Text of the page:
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Dr Philip Buckle

1968-2021

It is with a heavy heart, but great fondness that we mourn the death of our friend Phil Buckle. A man whose radiant energy filled our school of Physics and Astronomy and which he used as a method to inspire all, in his joy of teaching and research.

Phil began his research career in Sheffield where he completed both his undergraduate degree and his PhD, despite spending some significant time rock climbing. His enthusiasm for physics and love of life in general guided him through his postgraduate studies where he helped to solidify a newly formed group, with his contribution to the understanding of a double barrier resonant tunnelling structure. Clearly relishing the challenge, Phil then took up a position in Manchester as a PDRA working on triple barrier resonant tunnelling structures. Already, he was the go-to person for advice or just for comfort when things did not quite work out – we are reliably informed that his door was open to everyone from fresh faced PhD students to the occasional grumpy old Professor.

In 1998 Phil moved to the Defence Evaluation and Research Agency at Malvern to join the Novel Devices team, where he stayed during the transition to QinetiQ. Phil’s research turned to the investigation of the quantum applications of narrow band-gap semiconductors, where his work was extensive: he developed novel models to describe the leakage in Schottky gates to AlInSb/InSb quantum wells; he demonstrated the first Coulomb blockade resonances in surface-gated InSb devices; he demonstrated zero-field spin-splitting and giant enhanced g-factors in InSb quantum wells; he also proved the potential for these devices in THz detection. His research interests extended to investigating the feasibility of molecular electronics combined with single electron transistors, for applications such as chemical sensing. All this success led to him being promoted to QinetiQ Fellow, one of only approximately one hundred in an organisation employing about six thousand scientists and engineers, he also became a visiting Professor at Manchester University.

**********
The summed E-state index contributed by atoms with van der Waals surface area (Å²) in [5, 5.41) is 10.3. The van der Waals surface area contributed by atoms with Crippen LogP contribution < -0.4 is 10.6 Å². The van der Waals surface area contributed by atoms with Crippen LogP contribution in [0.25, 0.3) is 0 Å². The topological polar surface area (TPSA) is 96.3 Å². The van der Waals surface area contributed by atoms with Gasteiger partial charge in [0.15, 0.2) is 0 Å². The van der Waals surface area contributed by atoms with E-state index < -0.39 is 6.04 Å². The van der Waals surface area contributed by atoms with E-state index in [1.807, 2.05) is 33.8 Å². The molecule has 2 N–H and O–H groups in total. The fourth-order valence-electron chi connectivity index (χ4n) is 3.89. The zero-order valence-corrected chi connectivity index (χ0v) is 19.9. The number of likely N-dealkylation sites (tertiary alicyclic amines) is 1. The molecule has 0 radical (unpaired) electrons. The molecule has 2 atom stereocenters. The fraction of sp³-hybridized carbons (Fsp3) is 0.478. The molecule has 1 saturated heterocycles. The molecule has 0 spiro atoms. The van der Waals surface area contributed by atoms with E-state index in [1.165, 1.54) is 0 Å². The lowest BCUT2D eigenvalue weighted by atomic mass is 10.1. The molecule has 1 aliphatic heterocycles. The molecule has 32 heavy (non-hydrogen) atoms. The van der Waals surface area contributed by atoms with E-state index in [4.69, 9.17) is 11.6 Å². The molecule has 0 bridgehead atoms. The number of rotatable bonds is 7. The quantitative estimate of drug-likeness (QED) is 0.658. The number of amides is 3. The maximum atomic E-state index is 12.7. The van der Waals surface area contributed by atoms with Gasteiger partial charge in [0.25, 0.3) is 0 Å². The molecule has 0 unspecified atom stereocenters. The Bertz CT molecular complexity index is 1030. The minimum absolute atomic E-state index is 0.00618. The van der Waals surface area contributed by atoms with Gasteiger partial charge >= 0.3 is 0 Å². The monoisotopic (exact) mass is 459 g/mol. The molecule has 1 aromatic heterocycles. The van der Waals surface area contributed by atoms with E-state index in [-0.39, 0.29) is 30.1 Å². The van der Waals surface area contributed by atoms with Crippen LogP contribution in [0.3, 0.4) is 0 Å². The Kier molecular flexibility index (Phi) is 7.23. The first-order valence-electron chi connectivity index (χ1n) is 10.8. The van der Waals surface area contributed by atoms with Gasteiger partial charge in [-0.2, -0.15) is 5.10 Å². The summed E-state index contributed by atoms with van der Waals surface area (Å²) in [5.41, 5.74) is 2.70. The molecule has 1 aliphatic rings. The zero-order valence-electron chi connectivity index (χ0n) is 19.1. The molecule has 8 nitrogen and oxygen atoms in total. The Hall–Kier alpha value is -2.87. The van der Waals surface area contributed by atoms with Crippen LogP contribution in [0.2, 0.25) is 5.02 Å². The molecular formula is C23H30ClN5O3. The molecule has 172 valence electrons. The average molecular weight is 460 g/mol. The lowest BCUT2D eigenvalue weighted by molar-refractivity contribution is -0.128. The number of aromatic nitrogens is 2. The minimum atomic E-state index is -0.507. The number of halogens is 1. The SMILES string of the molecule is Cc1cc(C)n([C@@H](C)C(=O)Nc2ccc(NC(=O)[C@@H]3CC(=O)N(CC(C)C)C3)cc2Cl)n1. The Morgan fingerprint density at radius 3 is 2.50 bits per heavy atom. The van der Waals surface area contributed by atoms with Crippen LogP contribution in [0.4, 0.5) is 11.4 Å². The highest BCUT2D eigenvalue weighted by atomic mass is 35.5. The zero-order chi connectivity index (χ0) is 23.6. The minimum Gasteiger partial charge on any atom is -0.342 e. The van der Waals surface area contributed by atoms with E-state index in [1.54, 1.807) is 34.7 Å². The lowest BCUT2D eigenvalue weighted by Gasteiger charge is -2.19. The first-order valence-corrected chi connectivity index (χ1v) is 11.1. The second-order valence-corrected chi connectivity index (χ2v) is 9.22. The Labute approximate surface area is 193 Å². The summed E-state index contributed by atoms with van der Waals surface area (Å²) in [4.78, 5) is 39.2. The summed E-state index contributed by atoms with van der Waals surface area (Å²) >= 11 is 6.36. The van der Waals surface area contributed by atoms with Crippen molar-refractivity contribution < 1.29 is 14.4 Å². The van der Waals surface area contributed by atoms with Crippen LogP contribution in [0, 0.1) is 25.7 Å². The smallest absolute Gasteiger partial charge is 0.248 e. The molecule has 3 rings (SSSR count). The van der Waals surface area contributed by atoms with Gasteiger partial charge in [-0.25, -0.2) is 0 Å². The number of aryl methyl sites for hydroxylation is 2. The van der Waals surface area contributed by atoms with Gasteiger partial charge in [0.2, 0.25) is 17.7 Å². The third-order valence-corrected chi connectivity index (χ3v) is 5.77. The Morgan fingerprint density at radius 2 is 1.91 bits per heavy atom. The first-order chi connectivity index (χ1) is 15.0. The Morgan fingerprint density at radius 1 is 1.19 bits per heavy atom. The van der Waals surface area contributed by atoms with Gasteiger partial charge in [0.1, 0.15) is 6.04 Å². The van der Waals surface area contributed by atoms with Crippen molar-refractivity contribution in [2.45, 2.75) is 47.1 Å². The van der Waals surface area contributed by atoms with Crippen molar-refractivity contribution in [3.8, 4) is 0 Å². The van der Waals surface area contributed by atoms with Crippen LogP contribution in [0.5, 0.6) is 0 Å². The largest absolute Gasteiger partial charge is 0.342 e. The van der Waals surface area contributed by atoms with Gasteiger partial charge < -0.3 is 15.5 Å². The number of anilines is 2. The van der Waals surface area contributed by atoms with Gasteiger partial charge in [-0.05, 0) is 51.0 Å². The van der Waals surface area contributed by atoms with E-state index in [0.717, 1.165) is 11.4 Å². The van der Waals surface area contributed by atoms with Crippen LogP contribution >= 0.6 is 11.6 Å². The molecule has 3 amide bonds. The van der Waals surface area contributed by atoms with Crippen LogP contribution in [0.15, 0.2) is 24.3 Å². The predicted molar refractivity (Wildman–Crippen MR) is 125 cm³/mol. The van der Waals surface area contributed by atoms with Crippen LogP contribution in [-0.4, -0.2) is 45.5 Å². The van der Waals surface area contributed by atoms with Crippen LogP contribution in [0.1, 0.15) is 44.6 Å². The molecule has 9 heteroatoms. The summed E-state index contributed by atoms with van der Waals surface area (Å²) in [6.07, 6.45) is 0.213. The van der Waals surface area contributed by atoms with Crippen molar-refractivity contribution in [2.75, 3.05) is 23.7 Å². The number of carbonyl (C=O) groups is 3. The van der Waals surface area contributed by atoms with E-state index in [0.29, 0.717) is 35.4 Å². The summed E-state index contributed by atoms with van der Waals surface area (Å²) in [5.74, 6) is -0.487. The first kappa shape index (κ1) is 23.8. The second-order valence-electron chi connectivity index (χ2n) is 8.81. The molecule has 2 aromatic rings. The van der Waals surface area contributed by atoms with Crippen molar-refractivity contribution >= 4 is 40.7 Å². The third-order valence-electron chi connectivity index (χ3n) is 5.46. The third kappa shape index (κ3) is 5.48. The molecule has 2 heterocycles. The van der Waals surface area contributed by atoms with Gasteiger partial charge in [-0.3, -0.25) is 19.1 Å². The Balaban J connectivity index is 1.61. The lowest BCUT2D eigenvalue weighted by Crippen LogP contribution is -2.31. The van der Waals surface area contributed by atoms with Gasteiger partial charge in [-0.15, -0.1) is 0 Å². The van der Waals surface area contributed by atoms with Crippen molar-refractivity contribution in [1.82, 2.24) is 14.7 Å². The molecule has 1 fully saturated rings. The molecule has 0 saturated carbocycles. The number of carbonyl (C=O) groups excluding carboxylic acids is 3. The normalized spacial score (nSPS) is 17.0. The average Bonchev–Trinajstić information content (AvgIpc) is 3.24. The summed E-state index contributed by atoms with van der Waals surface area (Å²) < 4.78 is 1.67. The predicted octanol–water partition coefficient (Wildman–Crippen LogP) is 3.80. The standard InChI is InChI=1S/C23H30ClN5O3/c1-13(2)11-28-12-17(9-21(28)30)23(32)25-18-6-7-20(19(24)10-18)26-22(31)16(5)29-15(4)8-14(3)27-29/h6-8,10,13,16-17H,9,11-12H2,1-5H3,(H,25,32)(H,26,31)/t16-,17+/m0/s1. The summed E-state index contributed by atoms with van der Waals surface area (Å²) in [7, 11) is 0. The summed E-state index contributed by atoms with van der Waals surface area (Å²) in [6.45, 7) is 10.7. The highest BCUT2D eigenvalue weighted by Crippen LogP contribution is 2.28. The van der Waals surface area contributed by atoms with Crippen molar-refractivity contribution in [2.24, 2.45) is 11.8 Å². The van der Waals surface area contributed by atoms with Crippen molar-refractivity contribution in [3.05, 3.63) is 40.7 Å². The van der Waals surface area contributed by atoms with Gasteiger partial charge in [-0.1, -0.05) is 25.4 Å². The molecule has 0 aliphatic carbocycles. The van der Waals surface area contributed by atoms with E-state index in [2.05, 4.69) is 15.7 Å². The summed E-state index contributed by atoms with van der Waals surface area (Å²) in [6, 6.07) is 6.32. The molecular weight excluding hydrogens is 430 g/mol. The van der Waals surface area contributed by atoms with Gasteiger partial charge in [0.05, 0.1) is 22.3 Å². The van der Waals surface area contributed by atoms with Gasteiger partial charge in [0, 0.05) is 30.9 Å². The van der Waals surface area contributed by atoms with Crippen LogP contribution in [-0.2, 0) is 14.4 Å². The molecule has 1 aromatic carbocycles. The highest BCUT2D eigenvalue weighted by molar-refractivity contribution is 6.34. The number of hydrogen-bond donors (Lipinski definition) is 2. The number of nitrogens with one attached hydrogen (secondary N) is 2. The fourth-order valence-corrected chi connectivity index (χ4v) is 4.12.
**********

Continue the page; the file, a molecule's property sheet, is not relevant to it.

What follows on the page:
Whilst at QinetiQ, Phil was instrumental in developing the business plan for a Quantum Technology Partnership, which following his move to Cardiff in 2011, joined with the broader vision for a semiconductor fabrication facility which would not only carry out its own research but also provide research and fabrication services to industry. Phil was integral in shaping and refining the goals and strategy of the newly formed Institute for Compound Semiconductors; it was during this process that his excellent communications skills became clear to the new community at Cardiff.

At Cardiff it was Phil’s ability to communicate, both “chatting” and listening that drew us all close to him. His dedication to teaching through detail and humour was wonderful to witness. He imparted his experimental expertise in the undergraduate lab and his physics understanding through his lecture courses. Phil was consistently in the top tier for his student satisfaction ratings – even after setting some rather tricky exams. Phil supervised many PhD students during his time at both QinetiQ and Cardiff and it is reassuring to know that his expertise will live on through those he taught and who continue to work in research.

We will all remember Phil’s bellowing laughter and his strict adherence to his lunch hour. His views on English rugby, formed through a playing experience with a certain Martin Johnson, did not generate universal respect in South Wales, but somehow he could carry that off with all those (and he brought it up with everyone) that he met. Phil’s reputation for easy friendship and a willingness to share knowledge on every topic spanned students, their parents, our staff and those with whom he shared his daily train commute!

We would like to thank all of those who shared memories of Phil with us. We trust that in future a slice of cake washed down with a chocolate milkshake will be sure to bring the great memories of a respected colleague and a valued friend flooding back.

We extend our heartfelt condolences to Phil’s wife, Lou, and to his children, Georgia, Ellie and Tom.

Phil benefitted so much in his lifetime from advances in treatments to tackle cancer and his family have set up a Cancer Research just giving page in his memory.

For those wishing to leave a personal message we encourage you to contribute to an online condolence book.

All our love.

Cardiff School of Physics and Astronomy.